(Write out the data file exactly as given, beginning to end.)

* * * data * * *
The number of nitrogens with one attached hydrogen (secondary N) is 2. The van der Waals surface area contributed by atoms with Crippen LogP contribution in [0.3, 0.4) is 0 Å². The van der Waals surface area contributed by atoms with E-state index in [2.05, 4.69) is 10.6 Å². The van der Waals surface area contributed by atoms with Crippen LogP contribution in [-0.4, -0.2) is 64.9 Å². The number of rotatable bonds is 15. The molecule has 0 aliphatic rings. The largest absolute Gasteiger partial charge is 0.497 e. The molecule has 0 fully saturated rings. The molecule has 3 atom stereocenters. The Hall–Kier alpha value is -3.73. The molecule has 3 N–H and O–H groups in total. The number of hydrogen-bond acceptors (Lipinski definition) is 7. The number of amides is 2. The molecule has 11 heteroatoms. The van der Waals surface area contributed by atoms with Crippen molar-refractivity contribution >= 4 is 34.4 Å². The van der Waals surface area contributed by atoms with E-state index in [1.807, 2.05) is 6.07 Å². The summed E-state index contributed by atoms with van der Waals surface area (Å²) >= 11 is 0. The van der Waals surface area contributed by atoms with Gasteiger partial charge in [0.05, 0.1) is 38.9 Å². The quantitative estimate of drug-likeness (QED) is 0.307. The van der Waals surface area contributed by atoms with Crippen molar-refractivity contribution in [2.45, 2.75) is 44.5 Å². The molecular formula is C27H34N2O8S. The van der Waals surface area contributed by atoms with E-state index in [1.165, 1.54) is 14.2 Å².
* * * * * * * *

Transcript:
The number of nitrogens with one attached hydrogen (secondary N) is 2. The van der Waals surface area contributed by atoms with Crippen LogP contribution in [0.3, 0.4) is 0 Å². The van der Waals surface area contributed by atoms with E-state index in [2.05, 4.69) is 10.6 Å². The van der Waals surface area contributed by atoms with Crippen LogP contribution in [-0.4, -0.2) is 64.9 Å². The number of rotatable bonds is 15. The molecule has 0 aliphatic rings. The largest absolute Gasteiger partial charge is 0.497 e. The molecule has 0 fully saturated rings. The molecule has 3 atom stereocenters. The Hall–Kier alpha value is -3.73. The molecule has 3 N–H and O–H groups in total. The number of hydrogen-bond acceptors (Lipinski definition) is 7. The number of amides is 2. The molecule has 11 heteroatoms. The van der Waals surface area contributed by atoms with Crippen molar-refractivity contribution >= 4 is 34.4 Å². The van der Waals surface area contributed by atoms with E-state index in [1.807, 2.05) is 6.07 Å². The summed E-state index contributed by atoms with van der Waals surface area (Å²) >= 11 is 0. The van der Waals surface area contributed by atoms with Gasteiger partial charge in [0.05, 0.1) is 38.9 Å². The quantitative estimate of drug-likeness (QED) is 0.307. The van der Waals surface area contributed by atoms with Crippen molar-refractivity contribution in [2.45, 2.75) is 44.5 Å². The molecular formula is C27H34N2O8S. The van der Waals surface area contributed by atoms with E-state index in [1.165, 1.54) is 14.2 Å².